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Rachel Simpson (left) and Rebecca Bourgeois, who will receive master's degrees in archaeology from USask this fall, are co-editors of the new Pathways journal. (Photos: Submitted)

USask graduate students to launch new archaeology and anthropology journal

The annual journal, called Pathways, will be published online each fall


By Shannon Boklaschuk

A new annual journal created by archaeology and anthropology graduate students at the University of Saskatchewan (USask) will officially launch on Oct. 2.

The journal, called Pathways, will be published online each fall. Pathways is an initiative of ARCHAIA, the USask Archaeology and Anthropology Graduate Students’ Association, and is produced with oversight from faculty advisors in the Department of Archaeology and Anthropology in USask’s College of Arts and Science.

Co-editors Rachel Simpson and Rebecca Bourgeois—who started working on the project while pursuing master’s degrees in the department—said undergraduate and graduate students studying archaeology and anthropology, or related disciplines, are welcome to contribute to the publication. The call for submissions is ongoing, with the deadline falling within the beginning of the winter term.

“During my undergrad, I published in a couple student journals and found the process to be extremely beneficial. Peer feedback helped me vastly improve my writing skills and I learned so much about the academic publishing process, which proved useful for graduate studies,” said Simpson, who is set to receive her master’s degree in archaeology during USask’s upcoming Fall Convocation.

“When Rebecca first proposed the idea of a discipline-specific student journal at USask and invited me on board, I was eager to do so, hoping to create a similarly supportive environment for students here to share their work and gain publishing experience during their early academic careers. While USask has the fantastic undergraduate student journal USURJ, there weren’t any graduate or archaeology- and anthropology-focused student journals,” she said.

Bourgeois, who will also receive her master’s degree in archaeology this fall, said showcasing USask’s graduate and senior undergraduate students through the new journal “introduces them to the publishing world and sets them up to succeed in their future endeavours.”

“Although Rachel and I started this journal and are credited as editors, the main drivers of this publication were our authors, reviewers, and copy editor. These were all graduate and senior undergraduate students who stuck with us through trying to get Pathways off the ground,” she said.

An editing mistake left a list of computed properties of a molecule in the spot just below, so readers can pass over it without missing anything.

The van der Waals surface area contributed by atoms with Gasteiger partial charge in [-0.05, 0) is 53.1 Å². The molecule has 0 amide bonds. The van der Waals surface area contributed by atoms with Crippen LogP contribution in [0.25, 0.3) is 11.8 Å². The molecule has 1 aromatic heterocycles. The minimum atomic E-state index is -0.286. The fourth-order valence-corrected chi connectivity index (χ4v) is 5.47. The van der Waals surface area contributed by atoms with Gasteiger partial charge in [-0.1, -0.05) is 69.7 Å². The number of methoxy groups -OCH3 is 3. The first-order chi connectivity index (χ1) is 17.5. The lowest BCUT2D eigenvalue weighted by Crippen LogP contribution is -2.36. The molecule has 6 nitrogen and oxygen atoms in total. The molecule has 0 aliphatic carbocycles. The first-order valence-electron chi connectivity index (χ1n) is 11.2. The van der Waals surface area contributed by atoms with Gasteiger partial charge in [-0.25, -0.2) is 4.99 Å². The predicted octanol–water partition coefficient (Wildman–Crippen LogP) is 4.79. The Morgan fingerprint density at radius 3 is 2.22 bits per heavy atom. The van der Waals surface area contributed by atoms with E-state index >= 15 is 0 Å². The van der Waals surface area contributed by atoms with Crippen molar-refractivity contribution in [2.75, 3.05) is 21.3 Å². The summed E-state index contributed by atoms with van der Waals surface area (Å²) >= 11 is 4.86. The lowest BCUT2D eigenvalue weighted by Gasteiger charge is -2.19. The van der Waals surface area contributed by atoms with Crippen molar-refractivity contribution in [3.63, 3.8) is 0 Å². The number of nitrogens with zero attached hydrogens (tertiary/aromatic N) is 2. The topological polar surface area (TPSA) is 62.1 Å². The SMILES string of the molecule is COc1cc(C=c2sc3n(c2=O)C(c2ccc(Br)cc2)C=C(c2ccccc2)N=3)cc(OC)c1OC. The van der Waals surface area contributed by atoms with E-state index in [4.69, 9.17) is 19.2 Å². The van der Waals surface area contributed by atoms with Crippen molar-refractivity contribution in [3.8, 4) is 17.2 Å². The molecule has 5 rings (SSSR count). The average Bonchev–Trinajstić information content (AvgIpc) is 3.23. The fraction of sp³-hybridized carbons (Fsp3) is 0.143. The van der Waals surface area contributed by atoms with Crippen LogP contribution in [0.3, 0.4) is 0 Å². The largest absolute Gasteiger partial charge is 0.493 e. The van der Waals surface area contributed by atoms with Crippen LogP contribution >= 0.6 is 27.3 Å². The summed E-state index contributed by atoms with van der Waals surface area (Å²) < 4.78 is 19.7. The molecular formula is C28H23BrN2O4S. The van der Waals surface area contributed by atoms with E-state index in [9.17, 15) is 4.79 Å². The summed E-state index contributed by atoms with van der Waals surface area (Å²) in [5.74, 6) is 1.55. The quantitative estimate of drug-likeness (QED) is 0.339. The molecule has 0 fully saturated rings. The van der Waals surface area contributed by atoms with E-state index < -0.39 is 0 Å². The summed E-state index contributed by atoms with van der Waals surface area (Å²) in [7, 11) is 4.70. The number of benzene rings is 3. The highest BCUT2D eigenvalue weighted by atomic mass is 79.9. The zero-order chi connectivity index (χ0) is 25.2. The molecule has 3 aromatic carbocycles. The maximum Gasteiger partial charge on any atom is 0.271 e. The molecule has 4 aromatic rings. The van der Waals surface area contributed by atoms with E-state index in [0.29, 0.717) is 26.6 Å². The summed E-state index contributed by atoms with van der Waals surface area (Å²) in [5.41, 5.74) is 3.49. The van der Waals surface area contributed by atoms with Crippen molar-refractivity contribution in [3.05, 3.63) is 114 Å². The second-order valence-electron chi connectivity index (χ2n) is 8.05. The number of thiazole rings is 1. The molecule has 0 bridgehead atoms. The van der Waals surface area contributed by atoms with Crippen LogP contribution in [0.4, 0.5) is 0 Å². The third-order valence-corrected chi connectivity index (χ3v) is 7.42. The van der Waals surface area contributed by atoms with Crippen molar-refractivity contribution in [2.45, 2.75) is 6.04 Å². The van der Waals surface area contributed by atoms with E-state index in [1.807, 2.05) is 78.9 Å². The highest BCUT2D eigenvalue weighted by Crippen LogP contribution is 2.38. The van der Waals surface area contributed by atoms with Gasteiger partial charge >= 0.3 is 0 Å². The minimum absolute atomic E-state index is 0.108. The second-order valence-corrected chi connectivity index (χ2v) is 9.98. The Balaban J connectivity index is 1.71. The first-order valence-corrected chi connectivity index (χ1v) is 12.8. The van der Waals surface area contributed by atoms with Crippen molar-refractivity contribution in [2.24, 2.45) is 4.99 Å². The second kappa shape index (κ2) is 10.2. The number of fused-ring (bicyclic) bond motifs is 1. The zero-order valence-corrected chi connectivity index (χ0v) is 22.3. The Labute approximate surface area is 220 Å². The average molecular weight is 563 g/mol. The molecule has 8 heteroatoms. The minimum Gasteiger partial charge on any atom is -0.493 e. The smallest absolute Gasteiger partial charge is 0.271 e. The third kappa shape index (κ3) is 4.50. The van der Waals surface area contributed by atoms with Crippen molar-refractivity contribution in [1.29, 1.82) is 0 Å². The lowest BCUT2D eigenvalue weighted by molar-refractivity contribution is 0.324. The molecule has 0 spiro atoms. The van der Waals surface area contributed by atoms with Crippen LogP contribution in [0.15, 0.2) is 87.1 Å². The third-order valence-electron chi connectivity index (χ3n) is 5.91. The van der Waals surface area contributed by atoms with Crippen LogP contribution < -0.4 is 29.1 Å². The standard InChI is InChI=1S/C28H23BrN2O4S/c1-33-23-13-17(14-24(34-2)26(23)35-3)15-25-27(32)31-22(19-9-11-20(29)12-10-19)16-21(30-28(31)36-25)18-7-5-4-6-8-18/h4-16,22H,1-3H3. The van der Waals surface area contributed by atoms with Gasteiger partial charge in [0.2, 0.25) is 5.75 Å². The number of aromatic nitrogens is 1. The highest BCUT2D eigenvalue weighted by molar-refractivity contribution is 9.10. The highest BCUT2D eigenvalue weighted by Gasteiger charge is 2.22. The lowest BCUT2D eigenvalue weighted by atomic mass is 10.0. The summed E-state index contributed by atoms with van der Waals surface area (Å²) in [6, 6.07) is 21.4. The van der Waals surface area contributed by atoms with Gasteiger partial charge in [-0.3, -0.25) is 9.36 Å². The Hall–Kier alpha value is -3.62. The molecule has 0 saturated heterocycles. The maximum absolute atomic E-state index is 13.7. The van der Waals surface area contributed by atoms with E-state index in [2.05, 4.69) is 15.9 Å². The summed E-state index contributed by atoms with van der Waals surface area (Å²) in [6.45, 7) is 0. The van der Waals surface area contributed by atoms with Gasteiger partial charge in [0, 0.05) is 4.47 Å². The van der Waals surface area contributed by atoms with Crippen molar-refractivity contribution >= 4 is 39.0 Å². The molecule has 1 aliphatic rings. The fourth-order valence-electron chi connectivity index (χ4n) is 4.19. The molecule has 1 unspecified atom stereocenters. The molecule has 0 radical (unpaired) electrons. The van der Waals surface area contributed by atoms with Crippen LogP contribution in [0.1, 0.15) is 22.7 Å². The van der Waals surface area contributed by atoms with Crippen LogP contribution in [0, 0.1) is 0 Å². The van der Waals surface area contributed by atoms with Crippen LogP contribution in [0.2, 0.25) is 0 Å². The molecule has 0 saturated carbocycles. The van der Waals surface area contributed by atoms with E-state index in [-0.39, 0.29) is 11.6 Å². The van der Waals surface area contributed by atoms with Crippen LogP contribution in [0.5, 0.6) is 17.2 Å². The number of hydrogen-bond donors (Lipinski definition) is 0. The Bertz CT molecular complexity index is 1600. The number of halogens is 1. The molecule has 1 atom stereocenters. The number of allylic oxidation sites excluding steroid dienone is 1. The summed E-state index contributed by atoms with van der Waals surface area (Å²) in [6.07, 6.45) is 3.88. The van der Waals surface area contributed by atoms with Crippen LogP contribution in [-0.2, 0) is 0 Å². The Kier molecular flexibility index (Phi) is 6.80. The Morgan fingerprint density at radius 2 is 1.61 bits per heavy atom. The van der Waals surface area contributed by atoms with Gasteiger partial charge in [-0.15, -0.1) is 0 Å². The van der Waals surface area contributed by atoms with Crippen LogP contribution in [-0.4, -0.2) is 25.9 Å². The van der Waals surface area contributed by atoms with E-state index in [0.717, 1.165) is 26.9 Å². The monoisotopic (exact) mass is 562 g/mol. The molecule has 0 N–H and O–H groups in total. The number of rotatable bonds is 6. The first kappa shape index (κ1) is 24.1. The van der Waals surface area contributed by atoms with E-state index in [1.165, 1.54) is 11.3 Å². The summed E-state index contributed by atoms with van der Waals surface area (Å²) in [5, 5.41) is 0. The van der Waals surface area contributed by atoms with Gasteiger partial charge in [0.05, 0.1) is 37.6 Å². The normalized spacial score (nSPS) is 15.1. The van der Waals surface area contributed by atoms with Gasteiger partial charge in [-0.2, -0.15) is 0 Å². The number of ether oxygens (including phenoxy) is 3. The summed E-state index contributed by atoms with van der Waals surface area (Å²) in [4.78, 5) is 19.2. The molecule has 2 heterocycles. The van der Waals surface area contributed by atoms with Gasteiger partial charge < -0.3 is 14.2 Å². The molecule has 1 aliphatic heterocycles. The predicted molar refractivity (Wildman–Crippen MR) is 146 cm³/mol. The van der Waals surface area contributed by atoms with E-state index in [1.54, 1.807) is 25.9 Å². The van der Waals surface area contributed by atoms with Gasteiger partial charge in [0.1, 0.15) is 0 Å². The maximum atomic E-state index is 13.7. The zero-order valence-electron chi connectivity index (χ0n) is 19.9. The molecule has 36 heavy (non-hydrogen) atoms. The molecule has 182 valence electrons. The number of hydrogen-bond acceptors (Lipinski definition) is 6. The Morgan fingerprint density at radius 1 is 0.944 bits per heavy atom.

“They signed up when we did not have much to show or direct them, and their input helped shape our protocols. Our inaugural issue is the product of many people going beyond their job description and volunteering the best of their efforts.”

While the focus of Pathways is archaeology and anthropology, the disciplines are quite interdisciplinary in nature and so is the journal, said the co-editors. For example, one of the first Pathways research articles is a history paper, and the academic backgrounds of the journal’s inaugural contributors extend beyond the Department of Archaeology and Anthropology to include students from the College of Kinesiology and the College of Medicine’s Department of Biochemistry, Microbiology, and Immunology.

“Given the range of topics we have represented in our first issue, I think there could be something of interest for everyone. I hope readers enjoy the first issue and learn something new,” said Simpson.

The first issue of Pathways will feature two research articles, five review articles, and one book review written by Simpson, Bourgeois, Heeho Ryu, William Wadsworth, Jessica Jack, Michelle Gowan, Kody Engle, and Fatima Masood. The journal will explore various topics in archaeology and anthropology, including ancient Near East archaeology, paleopathology, medical anthropology, and sociocultural anthropology.

For future issues, there are plans to expand the journal’s content by also publishing photo essays, commentaries, plain-language summaries of theses, and other multi-media formats of research dissemination—with the co-editors noting that one of the motivations for creating the journal was to open up avenues for sharing research in more accessible, non-traditional formats.

ARCHAIA is financially supporting the journal, with part of the student group’s annual fundraising allocated to hiring a copy editor, as well as to student prizes and printing costs. Dr. Tatiana Nomokonova (PhD) and Dr. Susanna Barnes (PhD), from the Department of Archaeology and Anthropology, are serving as faculty advisors for Pathways. The journal can be viewed online at no cost at starting on Oct. 2.

Simpson and Bourgeois both began their PhD studies at the University of Alberta in September, so they will soon be stepping down as co-editors of Pathways after the inaugural issue is launched. It has been determined that the co-editor positions should be held by current USask archaeology or anthropology master’s students who have either reviewed and/or authored an article for Pathways over the past year, to ensure they are familiar with the journal, the review process, the submission guidelines, and the website. The two new co-editors will be officially elected later this month during the ARCHAIA elections.

“I would have to say that the best part about co-editing Pathways is hearing fellow students get excited about their research. Whether this be working through the review process with our authors or discussing with a graduate student how they can tailor their class work or thesis into a publishable medium, it has been extremely rewarding,” said Bourgeois.

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